A 1968 Disney propaganda cartoon featuring Donald Duck encourages families in the developing world to have fewer children. The cartoon “Planificacion Familiar” (“Family Planning”) was created by Disney for the Population Council, one of the chief promoters of population control, and is being distributed by the Chilean affiliate of Planned Parenthood, Associacion Chilena de Protection de la Familia (APROFA), for home and educational viewing throughout the Spanish speaking world.
APROFA is selling the video in a set which includes a Planned Parenthood Federation of America (PPFA) cartoon entitled “Felices Familias Planeadas” (“Happy Family Planning”), and an APROFA educational video called “La Confianza No Es Un Metodo” (“Hope is Not a Method”).
“Family Planning” begins with Donald Duck, a well-known and loved children’s figure, opening a kit of reproductive health supplies that also contains oil paints and an easel. Using the paints he illustrates rapid population growth and ensuing starvation. “The world is overpopulated,” a narrator declares. “With every generation, the population is growing too fast .… Let’s say in time that this couple will have more children.… The mother is unhappy, weak and sick. The children will be sickly too.… But this situation can change.”
From his reproductive health supply kit, Donald Duck brandishes a golden key, and declares that “Science gives us the key for a new personal freedom: family planning!”
We wonder if anyone at Disney considered how children would react to the sight of their favorite duck declaiming on the dangers of overpopulation? How many children have felt guilty when they learned that they and their siblings were the cause of their mothers being “sickly and sad,” or grew anxious over the suggestion that they may “starve” and their families may grow “impoverished”? Children all too readily blame themselves for the misfortunes of others, a characteristic the video seeks to exploit.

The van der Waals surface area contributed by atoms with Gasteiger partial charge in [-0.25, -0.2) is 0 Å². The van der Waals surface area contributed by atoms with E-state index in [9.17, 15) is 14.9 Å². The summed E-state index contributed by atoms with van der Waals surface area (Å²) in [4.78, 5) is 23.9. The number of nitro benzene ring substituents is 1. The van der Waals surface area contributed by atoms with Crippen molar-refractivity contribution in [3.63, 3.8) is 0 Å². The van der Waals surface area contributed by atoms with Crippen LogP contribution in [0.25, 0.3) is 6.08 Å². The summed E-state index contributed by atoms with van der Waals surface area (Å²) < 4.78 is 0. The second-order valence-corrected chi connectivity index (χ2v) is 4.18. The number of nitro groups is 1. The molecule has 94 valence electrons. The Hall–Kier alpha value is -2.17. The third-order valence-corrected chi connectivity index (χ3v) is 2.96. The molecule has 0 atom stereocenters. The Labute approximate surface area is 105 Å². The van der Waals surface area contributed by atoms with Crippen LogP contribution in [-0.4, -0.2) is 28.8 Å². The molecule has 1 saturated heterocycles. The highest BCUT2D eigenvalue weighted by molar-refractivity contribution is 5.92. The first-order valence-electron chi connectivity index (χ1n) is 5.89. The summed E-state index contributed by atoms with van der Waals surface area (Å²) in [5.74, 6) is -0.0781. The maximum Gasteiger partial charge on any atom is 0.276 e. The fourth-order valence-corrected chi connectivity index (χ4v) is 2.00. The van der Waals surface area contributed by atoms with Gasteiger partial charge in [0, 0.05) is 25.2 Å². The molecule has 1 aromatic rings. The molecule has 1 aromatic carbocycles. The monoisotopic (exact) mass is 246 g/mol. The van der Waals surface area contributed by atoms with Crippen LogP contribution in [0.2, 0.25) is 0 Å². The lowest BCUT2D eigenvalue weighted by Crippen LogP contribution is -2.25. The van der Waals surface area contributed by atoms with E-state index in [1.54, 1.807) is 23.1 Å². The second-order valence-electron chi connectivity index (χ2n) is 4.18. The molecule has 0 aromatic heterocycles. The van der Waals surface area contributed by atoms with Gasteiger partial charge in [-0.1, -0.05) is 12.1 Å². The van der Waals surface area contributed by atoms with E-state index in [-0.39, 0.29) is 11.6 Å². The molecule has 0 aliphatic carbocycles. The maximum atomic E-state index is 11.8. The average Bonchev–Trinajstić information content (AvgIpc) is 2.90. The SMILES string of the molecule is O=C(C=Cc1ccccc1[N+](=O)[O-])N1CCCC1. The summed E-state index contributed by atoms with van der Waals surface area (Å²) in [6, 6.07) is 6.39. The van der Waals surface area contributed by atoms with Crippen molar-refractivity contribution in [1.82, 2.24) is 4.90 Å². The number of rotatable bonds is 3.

At the end of “Family Planning,” a menacing Donald Duck points at the viewer and (through a narrator) says: “We are all responsible for humanity and that means you too!”
Patty Gadomski of Disney Educational Productions confirmed that Disney created the Donald Duck “Family Planning” cartoon. She said it sold well in Third World countries, but went out of production in 1988 because of decreased demand.
Gadomski added that APROFA is in violation of copyright law for reproducing and marketing the video, and for marketing the accompanying video “Happy Family Planning” as a Disney product.
“Happy Family Planning” markets condoms, IUDs, the pill and other methods of birth control in the Chinese, French, Spanish, English and Arabic languages. A close examination of the credits reveal that “Happy Family Planning” was made by PPFA in cooperation with the Wyeth Institute, the manufacturer of Norplant.
The APROFA video contains animations of the sexual act. It also contains live footage of two adults encouraging an adolescent audience to avoid pregnancy by practicing non-genital sex instead of coitus.
Gadomski described APROFA’s use of the Disney name and video as ‘“a serious no-no” and said Disney’s attorneys would be in contact with APROFA to stop the violation.
PRI’s conversation with Disney took place in the first week of June. As of this writing, Disney has yet to contact APROFA to end their alleged copyright violation. Copyright violations aside, pro-family groups in the US, most notably the American Family Association (AFA), have long-since criticized Disney because of its “assault on Christian values.”1 AFA reports that its boycott of Disney has been followed by a 41% drop in sales of Disney merchandise and videos.2
Bill Nye the ‘Science Guy’